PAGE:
Brad Bird, the director of such top-notch animated features as "The Incredibles" and "The Iron Giant," proved he could handle live action just fine with "Mission: Impossible - Ghost Protocol," the highest-grossing "M:I" movie to date and the film that reminded everyone that Tom Cruise is, indeed, a movie star.
Since the film was released in December 2011, everyone's been wondering what Bird will do next. He was offered almost every action and/or sci-fi project in the pipeline and was inevitably one of the first names mentioned as a possible director for "Star Wars: Episode VII." Bird won't be heading to a galaxy far, far away (at least, we don't think he will, but whatever), but he does indeed have a top-secret project of his own: a film entitled, rather ominously, "1952."
Until today, all we knew about "1952" was that it's going to be live action and George Clooney is going to star in it. Now, we have a few more details that suggest "1952" is going to be quite the special and rather ambitious project.
Did we say details? More like clues, as Aint It Cool News has posted a photo of a suitcase labeled, simply, "1952." This is allegedly the suitcase that screenwriter Damon Lindelof (a veteran of "secret projects," having co-written "Prometheus," "Star Trek Into Darkness" and a little TV show called "Lost") found at the Disney offices and subsequently inspired him to write the mysterious screenplay ... and the various interesting photos and paraphernalia therein give some hints as to what it might be all about (always "might be" with these people!).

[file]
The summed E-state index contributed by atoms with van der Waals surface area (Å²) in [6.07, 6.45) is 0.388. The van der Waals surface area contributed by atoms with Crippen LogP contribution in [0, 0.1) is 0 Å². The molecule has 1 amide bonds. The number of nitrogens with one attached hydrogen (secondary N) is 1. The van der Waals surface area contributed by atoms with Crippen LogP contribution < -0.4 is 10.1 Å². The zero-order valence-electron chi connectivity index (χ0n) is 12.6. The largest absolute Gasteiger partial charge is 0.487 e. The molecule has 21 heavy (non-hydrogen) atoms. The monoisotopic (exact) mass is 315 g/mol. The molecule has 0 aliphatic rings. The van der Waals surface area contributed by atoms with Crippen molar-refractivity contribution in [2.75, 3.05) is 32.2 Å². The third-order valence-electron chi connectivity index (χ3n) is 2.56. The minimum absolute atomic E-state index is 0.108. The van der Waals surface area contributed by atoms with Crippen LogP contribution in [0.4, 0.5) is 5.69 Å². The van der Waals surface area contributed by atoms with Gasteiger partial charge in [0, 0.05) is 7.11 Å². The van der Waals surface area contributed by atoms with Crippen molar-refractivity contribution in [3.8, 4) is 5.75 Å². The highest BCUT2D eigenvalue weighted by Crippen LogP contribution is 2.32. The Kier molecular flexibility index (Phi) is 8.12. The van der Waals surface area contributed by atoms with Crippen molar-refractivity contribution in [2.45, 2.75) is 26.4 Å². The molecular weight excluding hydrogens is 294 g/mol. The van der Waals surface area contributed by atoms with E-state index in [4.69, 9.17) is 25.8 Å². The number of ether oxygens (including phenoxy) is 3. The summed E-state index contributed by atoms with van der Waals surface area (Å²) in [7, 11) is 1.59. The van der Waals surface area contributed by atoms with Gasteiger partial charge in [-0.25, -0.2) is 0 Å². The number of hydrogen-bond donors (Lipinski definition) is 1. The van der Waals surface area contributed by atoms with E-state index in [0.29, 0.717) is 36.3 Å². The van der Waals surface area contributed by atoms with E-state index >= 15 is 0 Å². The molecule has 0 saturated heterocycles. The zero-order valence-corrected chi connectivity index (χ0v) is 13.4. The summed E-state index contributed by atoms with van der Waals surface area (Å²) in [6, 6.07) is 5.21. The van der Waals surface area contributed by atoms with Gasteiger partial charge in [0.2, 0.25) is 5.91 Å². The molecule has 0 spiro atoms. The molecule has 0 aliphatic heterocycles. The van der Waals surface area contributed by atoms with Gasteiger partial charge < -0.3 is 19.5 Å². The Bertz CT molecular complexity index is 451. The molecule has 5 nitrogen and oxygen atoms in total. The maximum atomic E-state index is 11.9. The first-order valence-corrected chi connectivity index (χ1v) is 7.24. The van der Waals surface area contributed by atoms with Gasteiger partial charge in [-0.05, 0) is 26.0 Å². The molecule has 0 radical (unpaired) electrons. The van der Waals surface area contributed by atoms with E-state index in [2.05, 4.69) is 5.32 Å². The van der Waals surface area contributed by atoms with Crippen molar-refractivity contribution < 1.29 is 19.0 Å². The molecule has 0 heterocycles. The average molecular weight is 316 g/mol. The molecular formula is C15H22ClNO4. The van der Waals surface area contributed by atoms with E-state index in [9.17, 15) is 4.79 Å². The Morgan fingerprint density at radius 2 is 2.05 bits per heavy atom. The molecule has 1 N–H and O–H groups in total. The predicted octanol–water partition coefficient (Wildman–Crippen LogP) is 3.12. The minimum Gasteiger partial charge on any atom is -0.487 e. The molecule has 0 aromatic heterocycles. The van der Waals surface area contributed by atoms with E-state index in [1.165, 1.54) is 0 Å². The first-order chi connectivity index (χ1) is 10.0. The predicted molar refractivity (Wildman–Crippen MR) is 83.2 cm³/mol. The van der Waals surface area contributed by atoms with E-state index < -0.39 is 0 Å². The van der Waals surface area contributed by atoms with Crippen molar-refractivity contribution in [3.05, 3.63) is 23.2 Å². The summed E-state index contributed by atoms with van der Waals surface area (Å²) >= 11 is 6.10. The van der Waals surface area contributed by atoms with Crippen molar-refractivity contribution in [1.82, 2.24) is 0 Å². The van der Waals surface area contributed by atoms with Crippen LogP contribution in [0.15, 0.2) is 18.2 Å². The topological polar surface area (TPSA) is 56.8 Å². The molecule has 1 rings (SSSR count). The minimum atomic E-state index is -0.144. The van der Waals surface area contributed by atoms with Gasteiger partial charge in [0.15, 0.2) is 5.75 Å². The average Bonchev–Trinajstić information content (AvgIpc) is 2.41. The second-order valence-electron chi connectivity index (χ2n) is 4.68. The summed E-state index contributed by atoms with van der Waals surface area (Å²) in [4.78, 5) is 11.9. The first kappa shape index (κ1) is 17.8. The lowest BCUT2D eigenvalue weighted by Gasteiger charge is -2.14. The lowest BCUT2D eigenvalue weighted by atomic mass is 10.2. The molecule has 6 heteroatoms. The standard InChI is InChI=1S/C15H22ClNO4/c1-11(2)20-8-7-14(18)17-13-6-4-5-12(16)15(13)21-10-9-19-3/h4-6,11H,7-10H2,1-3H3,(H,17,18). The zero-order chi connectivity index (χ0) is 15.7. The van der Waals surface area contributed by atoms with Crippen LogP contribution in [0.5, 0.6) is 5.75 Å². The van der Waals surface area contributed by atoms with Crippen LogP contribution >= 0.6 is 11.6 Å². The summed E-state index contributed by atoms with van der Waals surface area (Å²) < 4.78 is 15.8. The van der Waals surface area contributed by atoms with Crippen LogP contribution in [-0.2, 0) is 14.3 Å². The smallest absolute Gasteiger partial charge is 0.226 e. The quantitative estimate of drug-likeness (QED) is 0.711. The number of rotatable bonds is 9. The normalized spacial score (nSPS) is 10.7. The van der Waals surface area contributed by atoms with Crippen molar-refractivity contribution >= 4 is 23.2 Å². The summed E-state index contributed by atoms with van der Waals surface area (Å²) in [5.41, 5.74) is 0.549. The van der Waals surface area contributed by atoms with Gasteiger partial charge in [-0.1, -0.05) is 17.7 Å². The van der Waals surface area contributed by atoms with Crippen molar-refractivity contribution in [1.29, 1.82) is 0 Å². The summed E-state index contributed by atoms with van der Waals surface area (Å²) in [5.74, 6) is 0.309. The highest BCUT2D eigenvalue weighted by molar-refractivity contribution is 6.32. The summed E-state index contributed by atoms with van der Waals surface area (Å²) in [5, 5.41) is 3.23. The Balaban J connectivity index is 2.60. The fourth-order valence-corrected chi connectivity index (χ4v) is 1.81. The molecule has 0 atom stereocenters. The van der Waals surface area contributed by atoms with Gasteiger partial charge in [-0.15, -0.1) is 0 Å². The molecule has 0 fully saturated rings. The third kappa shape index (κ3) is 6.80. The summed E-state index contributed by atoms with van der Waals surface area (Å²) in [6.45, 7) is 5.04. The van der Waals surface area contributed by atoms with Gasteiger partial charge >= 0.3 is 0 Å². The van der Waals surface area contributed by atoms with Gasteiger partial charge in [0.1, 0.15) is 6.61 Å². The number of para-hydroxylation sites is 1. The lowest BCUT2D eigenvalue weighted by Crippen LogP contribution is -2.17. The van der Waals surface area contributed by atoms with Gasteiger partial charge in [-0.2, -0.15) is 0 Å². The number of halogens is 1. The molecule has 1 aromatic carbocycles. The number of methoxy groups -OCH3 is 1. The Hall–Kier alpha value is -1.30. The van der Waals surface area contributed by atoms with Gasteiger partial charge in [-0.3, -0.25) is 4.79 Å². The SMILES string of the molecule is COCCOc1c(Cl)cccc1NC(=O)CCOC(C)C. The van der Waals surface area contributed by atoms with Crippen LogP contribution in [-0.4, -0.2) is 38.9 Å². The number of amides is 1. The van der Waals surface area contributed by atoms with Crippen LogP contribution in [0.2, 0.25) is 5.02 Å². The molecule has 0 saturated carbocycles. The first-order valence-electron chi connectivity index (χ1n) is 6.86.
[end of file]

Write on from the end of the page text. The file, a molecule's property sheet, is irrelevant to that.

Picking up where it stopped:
There are some pics of Walt Disney, which provides fuel to the theory that "1952" could be about the creation of Disneyland, which opened in 1955 (the title is three years off, but hey, who needs pesky historical details?). But what's more intriguing is the August 1928 issue of Amazing Stories found buried under the photos.
This particular issue of the sci-fi/fantasy magazine (which was adapted into a TV series in the '80s by Steven Spielberg) contains stories by popular sci-fi writers H.G. Wells, Edward Elmer 'Doc' Smith and Philip Francis Nowlan. Nowlan's story is "Armageddon 2419," the hero of which is Anthony Rogers, a World War I veteran working for the American Radioactive Gas Corporation (heh heh) whose workplace accident causes him go into suspended animation for 492 years.
Sound familiar? Maybe more so if you cut a year later to 1929, when Anthony Rogers' first name was changed to "Buck."
Bidi-bidi-bidi! Is Brad Bird making a Buck Rogers movie?
It would certainly be a Buck Rogers movie to end all others. Of course, whether it's what "1952" really is remains to be seen -- for now, it's just a fun (a really fun) theory. And let's not dismiss the other idea that it could be a Walt Disney biography film, as Clooney would certainly make a better Walt than Buck (though Disney's own Disney-centric "Saving Mr. Banks," starring Tom Hanks, might make a biopic unlikely).
Well, we suppose we'll do what we always do in this kind of agonizing situation: wait and see. "1952" will hit theaters in December 2014 -- until then, let the theorizing run wild.